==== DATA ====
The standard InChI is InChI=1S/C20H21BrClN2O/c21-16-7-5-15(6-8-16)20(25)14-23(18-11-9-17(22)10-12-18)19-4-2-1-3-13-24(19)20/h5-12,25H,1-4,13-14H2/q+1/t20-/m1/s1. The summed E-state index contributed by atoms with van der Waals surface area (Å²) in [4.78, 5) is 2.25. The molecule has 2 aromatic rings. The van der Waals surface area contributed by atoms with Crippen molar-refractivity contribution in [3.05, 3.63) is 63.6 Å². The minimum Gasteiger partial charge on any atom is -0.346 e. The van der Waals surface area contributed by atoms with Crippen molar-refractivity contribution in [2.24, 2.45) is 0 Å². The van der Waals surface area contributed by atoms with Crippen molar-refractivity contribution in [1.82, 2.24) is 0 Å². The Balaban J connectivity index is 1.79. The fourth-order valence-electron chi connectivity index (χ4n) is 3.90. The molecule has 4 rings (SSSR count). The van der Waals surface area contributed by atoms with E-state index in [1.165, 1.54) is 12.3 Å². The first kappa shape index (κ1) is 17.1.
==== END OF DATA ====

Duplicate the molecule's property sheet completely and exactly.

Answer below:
The standard InChI is InChI=1S/C20H21BrClN2O/c21-16-7-5-15(6-8-16)20(25)14-23(18-11-9-17(22)10-12-18)19-4-2-1-3-13-24(19)20/h5-12,25H,1-4,13-14H2/q+1/t20-/m1/s1. The summed E-state index contributed by atoms with van der Waals surface area (Å²) in [4.78, 5) is 2.25. The molecule has 2 aromatic rings. The van der Waals surface area contributed by atoms with Crippen molar-refractivity contribution in [3.05, 3.63) is 63.6 Å². The minimum Gasteiger partial charge on any atom is -0.346 e. The van der Waals surface area contributed by atoms with Crippen molar-refractivity contribution in [2.24, 2.45) is 0 Å². The van der Waals surface area contributed by atoms with Crippen molar-refractivity contribution in [1.82, 2.24) is 0 Å². The Balaban J connectivity index is 1.79. The fourth-order valence-electron chi connectivity index (χ4n) is 3.90. The molecule has 4 rings (SSSR count). The van der Waals surface area contributed by atoms with E-state index in [1.165, 1.54) is 12.3 Å². The first kappa shape index (κ1) is 17.1.